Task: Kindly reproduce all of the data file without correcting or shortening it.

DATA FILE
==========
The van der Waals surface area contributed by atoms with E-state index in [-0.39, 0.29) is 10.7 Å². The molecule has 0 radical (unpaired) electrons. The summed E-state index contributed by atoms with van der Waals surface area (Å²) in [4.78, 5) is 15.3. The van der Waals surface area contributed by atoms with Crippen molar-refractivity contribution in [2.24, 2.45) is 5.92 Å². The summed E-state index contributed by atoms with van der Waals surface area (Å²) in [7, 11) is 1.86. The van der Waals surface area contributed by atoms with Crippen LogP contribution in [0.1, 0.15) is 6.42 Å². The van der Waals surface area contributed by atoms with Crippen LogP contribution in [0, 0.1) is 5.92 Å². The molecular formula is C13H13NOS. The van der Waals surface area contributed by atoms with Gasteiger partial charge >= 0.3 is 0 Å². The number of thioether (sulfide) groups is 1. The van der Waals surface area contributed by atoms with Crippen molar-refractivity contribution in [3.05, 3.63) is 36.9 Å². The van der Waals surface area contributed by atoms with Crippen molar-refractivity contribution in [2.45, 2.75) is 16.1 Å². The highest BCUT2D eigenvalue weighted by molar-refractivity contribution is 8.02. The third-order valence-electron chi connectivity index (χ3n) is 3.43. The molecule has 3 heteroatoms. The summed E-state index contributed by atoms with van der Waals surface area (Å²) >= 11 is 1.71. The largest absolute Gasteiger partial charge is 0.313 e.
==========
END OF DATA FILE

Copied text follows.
The van der Waals surface area contributed by atoms with E-state index in [-0.39, 0.29) is 10.7 Å². The molecule has 0 radical (unpaired) electrons. The summed E-state index contributed by atoms with van der Waals surface area (Å²) in [4.78, 5) is 15.3. The van der Waals surface area contributed by atoms with Crippen molar-refractivity contribution in [2.24, 2.45) is 5.92 Å². The summed E-state index contributed by atoms with van der Waals surface area (Å²) in [7, 11) is 1.86. The van der Waals surface area contributed by atoms with Crippen LogP contribution in [0.1, 0.15) is 6.42 Å². The van der Waals surface area contributed by atoms with Crippen LogP contribution in [0, 0.1) is 5.92 Å². The molecular formula is C13H13NOS. The van der Waals surface area contributed by atoms with Gasteiger partial charge >= 0.3 is 0 Å². The number of thioether (sulfide) groups is 1. The van der Waals surface area contributed by atoms with Crippen molar-refractivity contribution in [3.05, 3.63) is 36.9 Å². The van der Waals surface area contributed by atoms with Crippen molar-refractivity contribution in [2.45, 2.75) is 16.1 Å². The highest BCUT2D eigenvalue weighted by molar-refractivity contribution is 8.02. The third-order valence-electron chi connectivity index (χ3n) is 3.43. The molecule has 3 heteroatoms. The summed E-state index contributed by atoms with van der Waals surface area (Å²) >= 11 is 1.71. The largest absolute Gasteiger partial charge is 0.313 e.